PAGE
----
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The Florida House Minority Co-Leader says the state has concrete shoes when responding to public health emergencies

Documents rest on the desk of a state lawmaker.
Rebecca Blackwell
/
AP Photo
Agenda documents rest on the desk of State Rep. Evan Jenne during a special legislative session considering bills targeting COVID-19 vaccine mandates, Tuesday, Nov. 16, 2021, in Tallahassee, Fla. Florida lawmakers on Monday began debating a package of bills to combat coronavirus vaccine mandates, continuing Republican Gov. Ron DeSantis' fight against virus rules.

Florida House Minority Co-Leader Evan Jenne says the state is at a disadvantage when it comes to public health. He says that's due to new laws passed earlier this month during a special legislative session.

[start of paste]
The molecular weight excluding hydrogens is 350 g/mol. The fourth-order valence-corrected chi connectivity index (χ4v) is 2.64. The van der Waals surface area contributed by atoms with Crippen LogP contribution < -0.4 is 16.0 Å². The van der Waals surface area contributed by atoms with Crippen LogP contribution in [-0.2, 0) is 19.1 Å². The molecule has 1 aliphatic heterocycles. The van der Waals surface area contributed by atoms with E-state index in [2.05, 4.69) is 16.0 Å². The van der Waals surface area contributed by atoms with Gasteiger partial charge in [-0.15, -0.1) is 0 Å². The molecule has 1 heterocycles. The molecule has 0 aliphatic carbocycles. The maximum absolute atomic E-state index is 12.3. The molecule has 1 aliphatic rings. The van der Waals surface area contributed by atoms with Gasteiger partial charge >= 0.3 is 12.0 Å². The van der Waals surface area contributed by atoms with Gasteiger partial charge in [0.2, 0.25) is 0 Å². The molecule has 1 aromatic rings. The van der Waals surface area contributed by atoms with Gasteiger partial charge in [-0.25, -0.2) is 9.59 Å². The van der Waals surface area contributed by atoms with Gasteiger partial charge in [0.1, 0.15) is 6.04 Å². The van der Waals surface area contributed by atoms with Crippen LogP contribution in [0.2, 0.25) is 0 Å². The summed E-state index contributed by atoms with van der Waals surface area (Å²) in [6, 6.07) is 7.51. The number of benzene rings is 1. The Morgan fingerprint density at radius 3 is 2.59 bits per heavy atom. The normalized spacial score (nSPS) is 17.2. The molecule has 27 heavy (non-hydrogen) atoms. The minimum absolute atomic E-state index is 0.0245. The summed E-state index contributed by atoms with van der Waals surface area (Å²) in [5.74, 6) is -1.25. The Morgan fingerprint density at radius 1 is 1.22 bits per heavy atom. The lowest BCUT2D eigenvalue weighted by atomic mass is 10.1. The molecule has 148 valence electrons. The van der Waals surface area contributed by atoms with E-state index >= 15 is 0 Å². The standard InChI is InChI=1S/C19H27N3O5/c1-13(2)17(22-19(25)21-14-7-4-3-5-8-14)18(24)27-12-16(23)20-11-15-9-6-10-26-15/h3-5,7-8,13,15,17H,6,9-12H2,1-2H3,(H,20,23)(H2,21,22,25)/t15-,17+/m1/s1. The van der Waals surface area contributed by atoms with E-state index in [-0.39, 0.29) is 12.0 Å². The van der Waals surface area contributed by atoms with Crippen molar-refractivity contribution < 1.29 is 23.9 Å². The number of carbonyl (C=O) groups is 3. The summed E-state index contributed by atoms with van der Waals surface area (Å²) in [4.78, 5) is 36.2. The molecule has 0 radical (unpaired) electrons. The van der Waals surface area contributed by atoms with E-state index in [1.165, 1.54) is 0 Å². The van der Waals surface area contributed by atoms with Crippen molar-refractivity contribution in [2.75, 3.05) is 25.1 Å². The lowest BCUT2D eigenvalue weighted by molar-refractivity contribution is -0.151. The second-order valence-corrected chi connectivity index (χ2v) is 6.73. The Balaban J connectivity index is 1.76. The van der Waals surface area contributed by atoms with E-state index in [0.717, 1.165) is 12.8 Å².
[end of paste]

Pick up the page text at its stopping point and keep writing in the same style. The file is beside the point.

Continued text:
One law is meant to take down vaccine mandates that provide no exemptions for private-sector workers or government employees. Another reinforces the Parents' Bill of Rights to stop school districts from enacting student mask and vaccination requirements with no exemptions. Jenne says laws like these give Florida concrete shoes when responding to public health emergencies.

"Unfortunately, I think it will probably have a bit of a detrimental effect," Jenne says.

When asked about the new Omicron variant, Jenne says Floridians need to wait to see how it affects people. He also says there's no turning back.

"We are what we are here in the state of Florida. And we're just going to have to see what happens," Jenne says.

The U.S. Centers for Disease Control and Prevention states on its website that the Omicron variant has not been identified in the U.S. to date. And taking measures to reduce the spread of infection, including getting a COVID-19 vaccine, is the best way to slow the emergence of new variants.